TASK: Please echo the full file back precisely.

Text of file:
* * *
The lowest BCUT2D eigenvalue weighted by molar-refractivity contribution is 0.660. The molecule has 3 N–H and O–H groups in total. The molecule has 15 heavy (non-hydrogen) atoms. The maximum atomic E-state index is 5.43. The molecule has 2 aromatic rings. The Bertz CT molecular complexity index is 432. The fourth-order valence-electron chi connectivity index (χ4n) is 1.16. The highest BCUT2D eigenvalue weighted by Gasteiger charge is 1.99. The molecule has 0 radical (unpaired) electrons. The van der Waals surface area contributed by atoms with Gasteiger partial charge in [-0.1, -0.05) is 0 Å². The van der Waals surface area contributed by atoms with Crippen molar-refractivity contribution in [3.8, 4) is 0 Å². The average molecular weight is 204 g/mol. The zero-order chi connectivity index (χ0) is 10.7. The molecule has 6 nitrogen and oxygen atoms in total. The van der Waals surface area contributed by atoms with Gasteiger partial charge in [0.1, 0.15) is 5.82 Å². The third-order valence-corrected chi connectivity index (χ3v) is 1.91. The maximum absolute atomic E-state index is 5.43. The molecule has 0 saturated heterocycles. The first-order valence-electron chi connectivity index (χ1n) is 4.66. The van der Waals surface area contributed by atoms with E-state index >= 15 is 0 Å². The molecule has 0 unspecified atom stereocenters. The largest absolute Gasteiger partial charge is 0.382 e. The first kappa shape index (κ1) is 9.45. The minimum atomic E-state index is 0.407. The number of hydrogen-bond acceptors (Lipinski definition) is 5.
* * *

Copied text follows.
The lowest BCUT2D eigenvalue weighted by molar-refractivity contribution is 0.660. The molecule has 3 N–H and O–H groups in total. The molecule has 15 heavy (non-hydrogen) atoms. The maximum atomic E-state index is 5.43. The molecule has 2 aromatic rings. The Bertz CT molecular complexity index is 432. The fourth-order valence-electron chi connectivity index (χ4n) is 1.16. The highest BCUT2D eigenvalue weighted by Gasteiger charge is 1.99. The molecule has 0 radical (unpaired) electrons. The van der Waals surface area contributed by atoms with Gasteiger partial charge in [-0.1, -0.05) is 0 Å². The van der Waals surface area contributed by atoms with Crippen molar-refractivity contribution in [3.8, 4) is 0 Å². The average molecular weight is 204 g/mol. The zero-order chi connectivity index (χ0) is 10.7. The molecule has 6 nitrogen and oxygen atoms in total. The van der Waals surface area contributed by atoms with Gasteiger partial charge in [0.1, 0.15) is 5.82 Å². The third-order valence-corrected chi connectivity index (χ3v) is 1.91. The maximum absolute atomic E-state index is 5.43. The molecule has 0 saturated heterocycles. The first-order valence-electron chi connectivity index (χ1n) is 4.66. The van der Waals surface area contributed by atoms with E-state index >= 15 is 0 Å². The molecule has 0 unspecified atom stereocenters. The largest absolute Gasteiger partial charge is 0.382 e. The first kappa shape index (κ1) is 9.45. The minimum atomic E-state index is 0.407. The number of hydrogen-bond acceptors (Lipinski definition) is 5.